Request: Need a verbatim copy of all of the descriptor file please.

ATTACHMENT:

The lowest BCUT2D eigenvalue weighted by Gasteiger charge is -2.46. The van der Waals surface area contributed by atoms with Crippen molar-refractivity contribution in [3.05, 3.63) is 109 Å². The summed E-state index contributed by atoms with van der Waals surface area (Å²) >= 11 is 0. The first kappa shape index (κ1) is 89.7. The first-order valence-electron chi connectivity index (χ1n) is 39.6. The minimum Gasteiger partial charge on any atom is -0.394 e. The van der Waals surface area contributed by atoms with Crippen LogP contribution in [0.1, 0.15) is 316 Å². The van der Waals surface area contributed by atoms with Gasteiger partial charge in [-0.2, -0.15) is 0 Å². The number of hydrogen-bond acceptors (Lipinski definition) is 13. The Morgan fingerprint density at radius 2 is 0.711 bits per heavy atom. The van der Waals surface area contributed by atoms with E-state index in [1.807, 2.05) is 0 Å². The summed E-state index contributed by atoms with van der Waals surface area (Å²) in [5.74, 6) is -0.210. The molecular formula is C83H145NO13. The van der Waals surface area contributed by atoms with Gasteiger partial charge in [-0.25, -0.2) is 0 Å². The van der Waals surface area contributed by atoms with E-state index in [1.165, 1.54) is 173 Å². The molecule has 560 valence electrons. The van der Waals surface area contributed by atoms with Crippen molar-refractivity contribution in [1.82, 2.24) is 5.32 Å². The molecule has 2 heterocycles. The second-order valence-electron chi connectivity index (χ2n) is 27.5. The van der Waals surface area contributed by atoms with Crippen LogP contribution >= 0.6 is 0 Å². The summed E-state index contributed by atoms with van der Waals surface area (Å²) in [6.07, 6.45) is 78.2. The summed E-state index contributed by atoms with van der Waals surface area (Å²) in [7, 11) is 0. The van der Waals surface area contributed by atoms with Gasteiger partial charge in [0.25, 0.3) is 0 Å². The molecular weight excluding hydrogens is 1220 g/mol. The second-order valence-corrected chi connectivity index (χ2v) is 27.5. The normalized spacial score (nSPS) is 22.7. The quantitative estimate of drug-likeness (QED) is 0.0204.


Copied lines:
The lowest BCUT2D eigenvalue weighted by Gasteiger charge is -2.46. The van der Waals surface area contributed by atoms with Crippen molar-refractivity contribution in [3.05, 3.63) is 109 Å². The summed E-state index contributed by atoms with van der Waals surface area (Å²) >= 11 is 0. The first kappa shape index (κ1) is 89.7. The first-order valence-electron chi connectivity index (χ1n) is 39.6. The minimum Gasteiger partial charge on any atom is -0.394 e. The van der Waals surface area contributed by atoms with Crippen LogP contribution in [0.1, 0.15) is 316 Å². The van der Waals surface area contributed by atoms with Gasteiger partial charge in [-0.2, -0.15) is 0 Å². The number of hydrogen-bond acceptors (Lipinski definition) is 13. The Morgan fingerprint density at radius 2 is 0.711 bits per heavy atom. The van der Waals surface area contributed by atoms with E-state index in [1.807, 2.05) is 0 Å². The summed E-state index contributed by atoms with van der Waals surface area (Å²) in [5.74, 6) is -0.210. The molecular formula is C83H145NO13. The van der Waals surface area contributed by atoms with Gasteiger partial charge in [-0.25, -0.2) is 0 Å². The van der Waals surface area contributed by atoms with E-state index in [1.165, 1.54) is 173 Å². The molecule has 560 valence electrons. The van der Waals surface area contributed by atoms with Crippen molar-refractivity contribution in [1.82, 2.24) is 5.32 Å². The molecule has 2 heterocycles. The second-order valence-electron chi connectivity index (χ2n) is 27.5. The van der Waals surface area contributed by atoms with Crippen LogP contribution >= 0.6 is 0 Å². The summed E-state index contributed by atoms with van der Waals surface area (Å²) in [6.07, 6.45) is 78.2. The summed E-state index contributed by atoms with van der Waals surface area (Å²) in [7, 11) is 0. The van der Waals surface area contributed by atoms with Gasteiger partial charge in [0.25, 0.3) is 0 Å². The molecular weight excluding hydrogens is 1220 g/mol. The second-order valence-corrected chi connectivity index (χ2v) is 27.5. The normalized spacial score (nSPS) is 22.7. The quantitative estimate of drug-likeness (QED) is 0.0204.